Building envelope systems for the circular economy; Evaluation parameters, current performance and key challenges
journal contributionposted on 12.10.2021, 23:37 by G Finch, Guy MarriageGuy Marriage, Antony PelosiAntony Pelosi, Morten GjerdeMorten Gjerde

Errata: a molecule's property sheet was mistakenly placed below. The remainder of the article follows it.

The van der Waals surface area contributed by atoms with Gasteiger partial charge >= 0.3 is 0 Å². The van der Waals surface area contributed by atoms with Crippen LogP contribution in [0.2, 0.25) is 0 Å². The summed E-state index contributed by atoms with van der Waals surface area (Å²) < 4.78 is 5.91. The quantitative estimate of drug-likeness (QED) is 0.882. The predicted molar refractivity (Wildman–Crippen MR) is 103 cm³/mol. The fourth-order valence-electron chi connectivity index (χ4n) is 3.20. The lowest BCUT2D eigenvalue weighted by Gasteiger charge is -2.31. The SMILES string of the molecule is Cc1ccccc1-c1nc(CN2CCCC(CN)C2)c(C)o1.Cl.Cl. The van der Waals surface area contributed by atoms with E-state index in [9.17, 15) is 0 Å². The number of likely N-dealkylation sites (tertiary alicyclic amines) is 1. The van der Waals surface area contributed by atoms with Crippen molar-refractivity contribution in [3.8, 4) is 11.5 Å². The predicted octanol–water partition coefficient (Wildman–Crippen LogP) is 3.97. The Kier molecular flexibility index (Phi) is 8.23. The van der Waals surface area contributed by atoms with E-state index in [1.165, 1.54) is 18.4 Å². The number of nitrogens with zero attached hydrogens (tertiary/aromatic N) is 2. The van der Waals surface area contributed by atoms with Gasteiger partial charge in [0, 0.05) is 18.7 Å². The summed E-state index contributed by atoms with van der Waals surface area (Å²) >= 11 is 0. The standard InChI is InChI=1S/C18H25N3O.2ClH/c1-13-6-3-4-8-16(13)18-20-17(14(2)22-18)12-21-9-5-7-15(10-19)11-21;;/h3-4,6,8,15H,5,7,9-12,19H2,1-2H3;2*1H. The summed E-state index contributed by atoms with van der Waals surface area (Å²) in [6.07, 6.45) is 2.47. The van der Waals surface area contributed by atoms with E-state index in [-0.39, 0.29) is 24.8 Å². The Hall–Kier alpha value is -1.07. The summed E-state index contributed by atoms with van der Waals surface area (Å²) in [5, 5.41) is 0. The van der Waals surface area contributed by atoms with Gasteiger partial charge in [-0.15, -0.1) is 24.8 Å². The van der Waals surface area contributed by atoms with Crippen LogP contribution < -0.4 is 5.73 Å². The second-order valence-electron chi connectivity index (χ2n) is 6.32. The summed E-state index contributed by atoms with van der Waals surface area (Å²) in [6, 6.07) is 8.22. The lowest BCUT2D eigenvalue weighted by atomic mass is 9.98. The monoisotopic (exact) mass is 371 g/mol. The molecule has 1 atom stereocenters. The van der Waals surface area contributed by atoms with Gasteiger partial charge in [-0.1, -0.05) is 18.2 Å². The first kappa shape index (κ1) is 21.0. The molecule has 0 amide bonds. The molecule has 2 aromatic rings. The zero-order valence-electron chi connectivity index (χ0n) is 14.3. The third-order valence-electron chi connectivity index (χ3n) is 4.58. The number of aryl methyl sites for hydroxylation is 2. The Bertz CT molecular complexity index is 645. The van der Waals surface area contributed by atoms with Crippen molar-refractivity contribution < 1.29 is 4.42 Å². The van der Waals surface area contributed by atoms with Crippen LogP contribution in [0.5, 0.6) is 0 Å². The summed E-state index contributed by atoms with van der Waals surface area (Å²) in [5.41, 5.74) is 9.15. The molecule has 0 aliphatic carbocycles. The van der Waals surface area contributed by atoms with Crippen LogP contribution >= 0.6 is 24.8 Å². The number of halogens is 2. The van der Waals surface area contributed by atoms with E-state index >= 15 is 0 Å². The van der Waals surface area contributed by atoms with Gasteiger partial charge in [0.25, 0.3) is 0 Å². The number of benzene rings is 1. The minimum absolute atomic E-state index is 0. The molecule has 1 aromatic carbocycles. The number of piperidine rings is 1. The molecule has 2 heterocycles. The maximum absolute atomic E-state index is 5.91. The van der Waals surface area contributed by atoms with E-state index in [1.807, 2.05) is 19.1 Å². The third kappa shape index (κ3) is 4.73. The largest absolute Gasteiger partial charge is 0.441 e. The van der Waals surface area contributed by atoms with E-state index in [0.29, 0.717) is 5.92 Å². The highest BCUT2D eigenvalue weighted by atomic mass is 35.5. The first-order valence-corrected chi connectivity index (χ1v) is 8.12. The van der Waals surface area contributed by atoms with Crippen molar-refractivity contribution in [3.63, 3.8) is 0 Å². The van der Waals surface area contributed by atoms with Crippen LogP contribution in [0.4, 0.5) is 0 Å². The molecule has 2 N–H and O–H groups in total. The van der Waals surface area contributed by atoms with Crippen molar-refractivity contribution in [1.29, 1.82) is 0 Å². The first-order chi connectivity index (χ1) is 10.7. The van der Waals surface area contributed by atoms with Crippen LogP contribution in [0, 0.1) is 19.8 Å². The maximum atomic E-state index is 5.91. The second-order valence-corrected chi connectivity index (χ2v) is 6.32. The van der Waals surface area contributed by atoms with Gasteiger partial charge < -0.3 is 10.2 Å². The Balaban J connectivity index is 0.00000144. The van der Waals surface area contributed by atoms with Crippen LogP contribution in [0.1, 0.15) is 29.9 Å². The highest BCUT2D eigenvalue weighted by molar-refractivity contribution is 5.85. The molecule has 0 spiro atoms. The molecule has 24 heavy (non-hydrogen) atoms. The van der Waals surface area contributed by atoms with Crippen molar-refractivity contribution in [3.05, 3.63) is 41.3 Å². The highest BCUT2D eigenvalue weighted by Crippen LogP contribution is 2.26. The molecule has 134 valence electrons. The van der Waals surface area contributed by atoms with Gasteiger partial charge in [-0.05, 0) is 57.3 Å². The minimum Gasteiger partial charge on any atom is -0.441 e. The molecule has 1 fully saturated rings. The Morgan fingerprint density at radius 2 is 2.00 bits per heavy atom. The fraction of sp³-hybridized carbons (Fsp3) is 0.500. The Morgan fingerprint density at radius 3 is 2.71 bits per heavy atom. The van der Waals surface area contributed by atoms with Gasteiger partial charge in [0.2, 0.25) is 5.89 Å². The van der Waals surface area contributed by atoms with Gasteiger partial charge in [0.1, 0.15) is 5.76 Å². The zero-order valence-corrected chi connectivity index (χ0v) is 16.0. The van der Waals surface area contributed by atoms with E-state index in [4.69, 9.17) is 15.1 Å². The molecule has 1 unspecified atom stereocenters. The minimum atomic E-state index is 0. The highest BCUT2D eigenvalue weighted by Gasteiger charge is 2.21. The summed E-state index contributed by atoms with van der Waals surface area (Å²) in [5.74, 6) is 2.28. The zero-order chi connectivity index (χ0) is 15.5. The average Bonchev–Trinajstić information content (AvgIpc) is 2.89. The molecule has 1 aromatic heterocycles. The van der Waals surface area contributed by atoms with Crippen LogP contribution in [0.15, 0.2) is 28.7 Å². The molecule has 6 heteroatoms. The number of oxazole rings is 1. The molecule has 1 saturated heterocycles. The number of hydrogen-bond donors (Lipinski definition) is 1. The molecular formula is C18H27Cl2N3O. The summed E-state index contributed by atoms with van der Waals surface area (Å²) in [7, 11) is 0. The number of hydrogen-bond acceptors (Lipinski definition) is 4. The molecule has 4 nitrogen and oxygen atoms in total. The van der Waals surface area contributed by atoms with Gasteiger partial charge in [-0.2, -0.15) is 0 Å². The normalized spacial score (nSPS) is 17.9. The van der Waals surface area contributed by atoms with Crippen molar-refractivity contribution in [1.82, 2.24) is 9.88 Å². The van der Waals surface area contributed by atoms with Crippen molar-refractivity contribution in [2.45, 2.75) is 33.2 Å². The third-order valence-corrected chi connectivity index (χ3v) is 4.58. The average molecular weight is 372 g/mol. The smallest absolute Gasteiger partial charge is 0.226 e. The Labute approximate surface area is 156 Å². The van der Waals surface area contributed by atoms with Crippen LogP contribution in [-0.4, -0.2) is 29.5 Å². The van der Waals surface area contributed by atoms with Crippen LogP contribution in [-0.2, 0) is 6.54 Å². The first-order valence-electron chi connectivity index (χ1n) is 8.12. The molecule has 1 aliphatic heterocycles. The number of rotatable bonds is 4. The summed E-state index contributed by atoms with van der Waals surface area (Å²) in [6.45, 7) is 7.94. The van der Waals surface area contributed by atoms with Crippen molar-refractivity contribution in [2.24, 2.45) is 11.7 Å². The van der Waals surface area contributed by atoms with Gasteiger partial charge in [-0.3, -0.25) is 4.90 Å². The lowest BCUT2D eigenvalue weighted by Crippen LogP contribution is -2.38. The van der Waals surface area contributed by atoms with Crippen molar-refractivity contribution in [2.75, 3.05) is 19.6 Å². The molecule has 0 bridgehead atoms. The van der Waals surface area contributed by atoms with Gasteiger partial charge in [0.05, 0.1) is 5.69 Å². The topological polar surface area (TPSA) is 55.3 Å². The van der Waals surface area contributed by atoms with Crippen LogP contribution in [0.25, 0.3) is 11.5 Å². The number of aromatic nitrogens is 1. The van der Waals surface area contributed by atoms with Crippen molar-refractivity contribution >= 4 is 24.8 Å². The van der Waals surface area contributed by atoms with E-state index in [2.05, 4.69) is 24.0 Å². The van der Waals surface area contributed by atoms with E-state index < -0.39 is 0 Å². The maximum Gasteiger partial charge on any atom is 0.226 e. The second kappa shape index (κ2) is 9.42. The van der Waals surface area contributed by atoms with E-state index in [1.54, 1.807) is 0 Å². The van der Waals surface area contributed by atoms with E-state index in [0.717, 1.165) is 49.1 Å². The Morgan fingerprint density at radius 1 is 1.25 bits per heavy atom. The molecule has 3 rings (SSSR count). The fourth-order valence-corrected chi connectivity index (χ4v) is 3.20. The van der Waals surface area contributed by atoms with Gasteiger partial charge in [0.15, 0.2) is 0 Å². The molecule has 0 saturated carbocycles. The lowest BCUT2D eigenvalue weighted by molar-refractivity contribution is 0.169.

The building industry is the world's largest consumer of raw materials. In an effort to reduce the rate of consumption there is an urgent need to adopt more efficient recycling and reuse practices in the building industry. Emerging to support this need is the circular economy framework (circularity) – a concept that aims to separate ‘economic growth from environmental destruction’. Using the framework of circularity this research critically evaluates the ‘reuse’ performance of a key area of modern construction; the external envelope layers of timber framed buildings. The research collates circular assessment criteria relevant to the evaluation of building envelope layers from literature. In conjunction with real-world deconstruction tests and the aforementioned circularity assessment criteria the study identifies two key trends limiting circularity in the building envelope; the widespread presence of fixings that irreversibly damage components, and the widespread use of chemically modified materials (i.e treated and/or engineered timber). Given the prevalence of such building methods in New Zealand, Australia and North America there is a clear need for research that proposes fixing and material technologies for building envelopes that meet circular economy design criteria.